Spoken Dialogue Processing for Multimodal Human-Robot Interaction
Prof. Tatsuya Kawahara
Kyoto University, Japan
Tutorial Date: 14th October, 2019
Following the success of spoken dialogue systems (SDS) in smartphone assistants and smart speakers, a number of communicative robots are being developed and commercialized. Since robots have a face and a body, the interaction is essentially multimodal. This tutorial will focus on spoken dialogue with robots in the context of multimodal interaction. Compared with the conventional SDSs, people tend to talk to a robot in a closer manner to talking to a human (or a pet?) because of the anthropomorphism and physical presence. This poses fundamental changes in the design and methodology of dialogue and interaction, since the conventional SDSs are designed as a human-machine interface. For example, you don’t need a robot just to ask for weather information or news. And a robot should detect when you speak even without pressing a button or saying a magic word.
The tutorial first addresses the desirable tasks and interactions conducted by humanoid robots engaged in spoken dialogue. These obviously depend on the character design of the robots, and I will focus on long and deep interactions such as counseling and interview, which have a definite task but do not have observable goals. They will expand the potential of communicative robots. The second part of the tutorial will focus on the methodology and technical aspects of spoken dialogue processing including speech recognition and synthesis for human-robot interaction. A comprehensive review on spoken language understanding and dialogue management is provided. Then, non-verbal processing is also addressed. In particular, smooth turn-taking and real-time feedback including backchannels are critically important for keeping the user engaged in the dialogue, so the interaction will be duplex consisting of not only speaking but also attentive listening.
Bio:Tatsuya Kawahara received B.E. in 1987, M.E. in 1989, and Ph.D. in 1995, all in information science, from Kyoto University, Kyoto, Japan. From 1995 to 1996, he was a Visiting Researcher at Bell Laboratories, Murray Hill, NJ, USA. Currently, he is a Professor in the School of Informatics, Kyoto University. He has also been an Invited Researcher at ATR and NICT.
He has published more than 300 technical papers on speech recognition, spoken language processing, and spoken dialogue systems. He has been conducting several projects including speech recognition software Julius and the automatic transcription system for the Japanese Parliament (Diet). Dr. Kawahara received the Commendation for Science and Technology by the Minister of Education, Culture, Sports, Science and Technology (MEXT) in 2012.
From 2003 to 2006, he was a member of IEEE SPS Speech Technical Committee. He was a General Chair of IEEE Automatic Speech Recognition and Understanding workshop (ASRU 2007). He also served as a Tutorial Chair of INTERSPEECH 2010 and a Local Arrangement Chair of ICASSP 2012. He has been an editorial board member of Elsevier Journal of Computer Speech and Language and IEEE/ACM Transactions on Audio, Speech, and Language Processing. He is an editor in chief of APSIPA Transactions on Signal and Information Processing. Dr. Kawahara is a board member of APSIPA and ISCA, and a Fellow of IEEE.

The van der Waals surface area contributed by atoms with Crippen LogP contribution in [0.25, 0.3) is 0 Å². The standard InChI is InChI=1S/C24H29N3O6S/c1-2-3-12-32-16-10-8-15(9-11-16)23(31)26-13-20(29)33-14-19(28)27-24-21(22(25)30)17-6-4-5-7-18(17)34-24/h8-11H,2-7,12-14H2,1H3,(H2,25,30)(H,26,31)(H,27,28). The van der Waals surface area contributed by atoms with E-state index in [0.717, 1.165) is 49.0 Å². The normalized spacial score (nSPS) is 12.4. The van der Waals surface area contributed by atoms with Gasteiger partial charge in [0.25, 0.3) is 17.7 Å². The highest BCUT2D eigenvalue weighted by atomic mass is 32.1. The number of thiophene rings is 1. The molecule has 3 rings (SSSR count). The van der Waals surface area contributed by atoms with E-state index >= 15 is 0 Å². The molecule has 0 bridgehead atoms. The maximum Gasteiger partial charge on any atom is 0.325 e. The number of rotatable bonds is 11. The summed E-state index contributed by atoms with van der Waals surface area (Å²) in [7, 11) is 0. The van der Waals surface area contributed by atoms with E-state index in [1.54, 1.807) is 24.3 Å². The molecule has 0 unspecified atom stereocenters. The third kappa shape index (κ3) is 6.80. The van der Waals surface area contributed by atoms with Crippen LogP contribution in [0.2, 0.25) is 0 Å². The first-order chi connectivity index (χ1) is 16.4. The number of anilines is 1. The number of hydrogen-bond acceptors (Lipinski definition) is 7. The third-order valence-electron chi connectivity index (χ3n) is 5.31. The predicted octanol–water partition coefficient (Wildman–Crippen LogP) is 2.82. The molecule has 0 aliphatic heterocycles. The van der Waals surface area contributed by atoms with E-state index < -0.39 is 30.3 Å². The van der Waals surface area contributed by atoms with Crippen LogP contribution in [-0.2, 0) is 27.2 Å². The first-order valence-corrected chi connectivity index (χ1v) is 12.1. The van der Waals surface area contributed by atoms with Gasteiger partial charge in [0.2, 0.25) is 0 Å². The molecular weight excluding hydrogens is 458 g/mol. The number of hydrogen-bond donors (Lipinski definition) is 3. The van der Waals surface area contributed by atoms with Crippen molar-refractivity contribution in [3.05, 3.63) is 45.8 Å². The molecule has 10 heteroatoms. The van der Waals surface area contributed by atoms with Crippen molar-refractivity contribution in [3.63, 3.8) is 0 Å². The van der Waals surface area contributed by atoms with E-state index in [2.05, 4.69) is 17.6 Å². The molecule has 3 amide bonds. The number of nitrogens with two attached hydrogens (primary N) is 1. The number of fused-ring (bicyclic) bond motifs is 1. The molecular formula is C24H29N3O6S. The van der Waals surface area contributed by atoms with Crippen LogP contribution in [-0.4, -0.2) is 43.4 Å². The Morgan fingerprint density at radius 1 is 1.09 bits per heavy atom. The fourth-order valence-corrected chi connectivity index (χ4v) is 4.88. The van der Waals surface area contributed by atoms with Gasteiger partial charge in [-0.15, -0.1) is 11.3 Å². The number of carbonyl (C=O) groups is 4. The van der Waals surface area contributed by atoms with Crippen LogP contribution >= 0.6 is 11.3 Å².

Getting Virtually Personal: Power Conversational AI to Fulfill Tasks and Personalize Chitchat for Real-World Applications
Dr. Michelle Zhou
Co-Founder and CEO of Juji, Inc., USA
Tutorial Date: 14th October, 2019
In the past few years, we have witnessed the rapid, real-world adoption of conversational AI. For example, 47 millions of U.S. adults now own a smart voice device, like Amazon Alexa or Google Home, while there are over 300,000 chatbots deployed on Facebook Messenger. Despite the recent advances in machine learning, it is still non-trivial to power conversational AI that can effectively fulfill tasks and chitchat for real-world applications.
This tutorial will first review the state-of-art approaches to conversational AI and challenges for building conversational AI for real-world applications. It will then introduce a model-based framework that combines symbolic approaches and deep learning to support conversational AI for fulfilling tasks and personalizing chitchat. The tutorial will also teach conversational AI design patterns and discuss auto-evaluation of conversational AI. This will be a fun, hands-on tutorial during which participants will design, build, test, and deploy their own conversational AI to achieve certain tasks and chitchat. This tutorial is especially suitable for those who are interested in building conversational AI for real-world applications or exploring complex applications of conversational AI (e.g., AI companions, AI caretakers, and AI interviewers).
Bio:Dr. Michelle Zhou is a Co-Founder and CEO of Juji, Inc., an Artificial Intelligence (AI) startup located in Silicon Valley, specializing in building responsible and empathetic AI agents that can deeply understand users and guide their behavior based on their psychological characteristics. Prior to starting Juji, Michelle led the User Systems and Experience Research (USER) group at IBM Research – Almaden and then the IBM Watson Group. Michelle’s expertise is in the interdisciplinary area of intelligent user interaction (IUI), including conversational AI and personality analytics. She has published over 100 peer-reviewed, refereed articles and filed over 40 patents. Michelle is currently the Editor-in-Chief of ACM Transactions on Interactive Intelligent Systems (TiiS) and an Associate Editor of ACM Transactions on Intelligent Systems and Technology (TIST). She received a Ph.D. in Computer Science from Columbia University and is an ACM Distinguished Scientist. https://www.linkedin.com/in/mxzhou/